Police scour Baltimore for suspect in shooting of fellow officer

Baltimore police scoured the city this weekend for information about the shooting attack that that left an off-duty city officer in critical condition, an incident Baltimore Police Commissioner Anthony W. Batts described as a "cowardly act of violence."

"Whoever did this, we're going to track them down," Batts said at a news conference. Police identified 34-year old Gregg Thomas as a suspect in the shooting Friday evening in East Baltimore of Sgt. Keith Mcneill.

"We've been moving on this for the past 24 straight hours," Batts added. "We haven't backed off, we haven't slowed down, and we will not."

On Sunday about 11 a.m., police officers and SWAT teams started gathering near the 2900 block of Edmonson Aveune in West Baltimore, blocking off streets and advising residents to stay in their homes. An officer on the scene said they were in search of Thomas, but the search eventually came up empty. 

A flier distributed by the Police Department said Thomas should be considered "armed and dangerous." Officials later said on Twitter that there is a warrant for his arrest.

Police did not list charges associated with the warrant, and Batts did not go into detail about how authorities think Thomas is connected to the case. Anybody who sees him is asked to call police.

Neither a lawyer nor family members could be reached to comment.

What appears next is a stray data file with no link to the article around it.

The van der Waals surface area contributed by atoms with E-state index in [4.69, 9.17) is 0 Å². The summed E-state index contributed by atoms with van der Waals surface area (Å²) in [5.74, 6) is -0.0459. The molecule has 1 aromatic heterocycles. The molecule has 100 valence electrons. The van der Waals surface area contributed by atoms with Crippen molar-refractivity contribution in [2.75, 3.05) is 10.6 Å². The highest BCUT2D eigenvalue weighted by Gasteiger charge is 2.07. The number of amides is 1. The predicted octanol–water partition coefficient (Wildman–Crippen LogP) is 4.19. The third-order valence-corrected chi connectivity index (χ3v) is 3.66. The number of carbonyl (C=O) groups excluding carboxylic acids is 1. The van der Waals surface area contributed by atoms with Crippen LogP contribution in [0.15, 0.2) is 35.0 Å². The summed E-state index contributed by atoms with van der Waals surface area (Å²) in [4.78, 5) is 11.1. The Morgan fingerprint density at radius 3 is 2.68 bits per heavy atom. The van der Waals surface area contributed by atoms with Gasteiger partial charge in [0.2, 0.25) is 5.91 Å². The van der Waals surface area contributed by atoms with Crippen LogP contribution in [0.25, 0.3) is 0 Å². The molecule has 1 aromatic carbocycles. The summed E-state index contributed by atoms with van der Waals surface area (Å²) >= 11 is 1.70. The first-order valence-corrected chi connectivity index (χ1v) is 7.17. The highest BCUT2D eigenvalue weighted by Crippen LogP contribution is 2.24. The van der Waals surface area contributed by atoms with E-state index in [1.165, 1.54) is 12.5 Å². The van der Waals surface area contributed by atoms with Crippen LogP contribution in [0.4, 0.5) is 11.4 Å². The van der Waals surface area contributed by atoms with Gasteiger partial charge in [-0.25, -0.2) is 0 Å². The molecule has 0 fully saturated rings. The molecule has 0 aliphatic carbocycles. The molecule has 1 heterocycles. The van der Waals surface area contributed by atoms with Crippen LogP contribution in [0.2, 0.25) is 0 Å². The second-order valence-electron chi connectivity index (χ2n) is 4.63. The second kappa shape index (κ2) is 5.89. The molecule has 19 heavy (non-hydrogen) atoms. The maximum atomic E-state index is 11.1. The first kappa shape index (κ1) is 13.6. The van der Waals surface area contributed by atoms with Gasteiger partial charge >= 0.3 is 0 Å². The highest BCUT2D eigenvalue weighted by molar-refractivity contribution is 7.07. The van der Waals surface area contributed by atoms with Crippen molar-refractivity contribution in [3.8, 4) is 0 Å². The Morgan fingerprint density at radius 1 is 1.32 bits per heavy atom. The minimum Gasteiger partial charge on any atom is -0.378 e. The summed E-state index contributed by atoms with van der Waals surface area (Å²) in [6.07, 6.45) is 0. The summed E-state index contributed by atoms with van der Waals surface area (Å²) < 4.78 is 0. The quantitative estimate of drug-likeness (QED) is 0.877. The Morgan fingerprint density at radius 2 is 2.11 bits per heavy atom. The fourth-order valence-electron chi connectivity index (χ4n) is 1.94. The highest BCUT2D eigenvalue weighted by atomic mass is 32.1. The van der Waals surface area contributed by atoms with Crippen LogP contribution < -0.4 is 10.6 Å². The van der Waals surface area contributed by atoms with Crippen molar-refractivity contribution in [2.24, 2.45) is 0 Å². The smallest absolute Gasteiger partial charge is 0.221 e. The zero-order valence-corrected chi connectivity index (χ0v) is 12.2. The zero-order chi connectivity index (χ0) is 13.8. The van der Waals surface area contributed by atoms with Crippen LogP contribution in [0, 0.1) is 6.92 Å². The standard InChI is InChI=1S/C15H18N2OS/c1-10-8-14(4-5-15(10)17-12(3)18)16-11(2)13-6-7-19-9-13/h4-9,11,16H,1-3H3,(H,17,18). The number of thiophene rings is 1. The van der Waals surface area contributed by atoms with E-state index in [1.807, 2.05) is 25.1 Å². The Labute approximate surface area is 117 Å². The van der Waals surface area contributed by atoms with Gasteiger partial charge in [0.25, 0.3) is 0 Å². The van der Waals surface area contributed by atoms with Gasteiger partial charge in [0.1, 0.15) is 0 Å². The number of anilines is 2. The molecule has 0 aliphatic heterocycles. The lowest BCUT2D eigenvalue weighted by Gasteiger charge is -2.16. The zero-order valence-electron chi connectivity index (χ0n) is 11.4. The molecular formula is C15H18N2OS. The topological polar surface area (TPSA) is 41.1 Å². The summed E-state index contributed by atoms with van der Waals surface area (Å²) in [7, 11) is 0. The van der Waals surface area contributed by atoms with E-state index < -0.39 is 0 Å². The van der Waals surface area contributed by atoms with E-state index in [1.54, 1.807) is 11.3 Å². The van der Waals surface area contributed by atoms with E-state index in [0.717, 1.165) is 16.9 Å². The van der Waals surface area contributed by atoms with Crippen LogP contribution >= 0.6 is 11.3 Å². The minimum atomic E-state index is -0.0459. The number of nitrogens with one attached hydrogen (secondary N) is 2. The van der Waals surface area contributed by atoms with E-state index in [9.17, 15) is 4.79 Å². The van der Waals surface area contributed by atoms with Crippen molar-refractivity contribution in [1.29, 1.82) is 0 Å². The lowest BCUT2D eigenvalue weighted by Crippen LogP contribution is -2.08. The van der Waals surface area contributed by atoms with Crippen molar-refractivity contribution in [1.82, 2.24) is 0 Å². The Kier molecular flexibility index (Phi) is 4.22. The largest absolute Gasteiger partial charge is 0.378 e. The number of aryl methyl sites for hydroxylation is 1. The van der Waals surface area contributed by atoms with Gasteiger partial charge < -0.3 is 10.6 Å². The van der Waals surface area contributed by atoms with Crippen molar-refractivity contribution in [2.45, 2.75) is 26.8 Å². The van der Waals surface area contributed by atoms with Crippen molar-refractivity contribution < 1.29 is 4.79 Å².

Mcneill remained in critical condition Sunday at the Maryland Shock Trauma Center, where he underwent emergency surgery in the hours after the incident in the 1900 block of Belair Road, near the intersection with East North Avenue.

Over the course of the day, police said they carried out multiple raids in connection with the incident, and in a media release warned cameras to stay clear of SWAT officers.

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Batts said his department would hold accountable anybody who helped a person involved in the shooting. Authorities have not named any other persons of interest or suspects.

According to Batts, Mcneill was not working at the time of the shooting and had been "taking care of basic, domestic personal business."

"We don't know why he was targeted at this point, and we have to follow up," Batts said.

Robert Cherry, president of the city's Fraternal Order of Police, said he believed Mcneill, a 19-year veteran of the force, was assigned to an administrative position in the Eastern District. Batts said he had given the officer a promotion just last June, and said he has a wife and son.

Mcneill "has a long road to go at this point," Batts said. He said he was able to communicate with Mcneill, who acknowledged what he said by nodding.

Police have made available little detail about the shooting. In the hours after the incident, investigators could be seen working around a black SUV with its door open at the scene.

"What's unusual is not having a suspect right away," Cherry said. "Usually when an officer is shot they're returning fire."

At a news conference Friday, Mayor Stephanie Rawlings-Blake called the shooting another reminder that Baltimore "deserves better" than the level of violence in the city.

"The men and women of the Baltimore City Police Department are deeply saddened and in prayer for the officer's recovery," she said.




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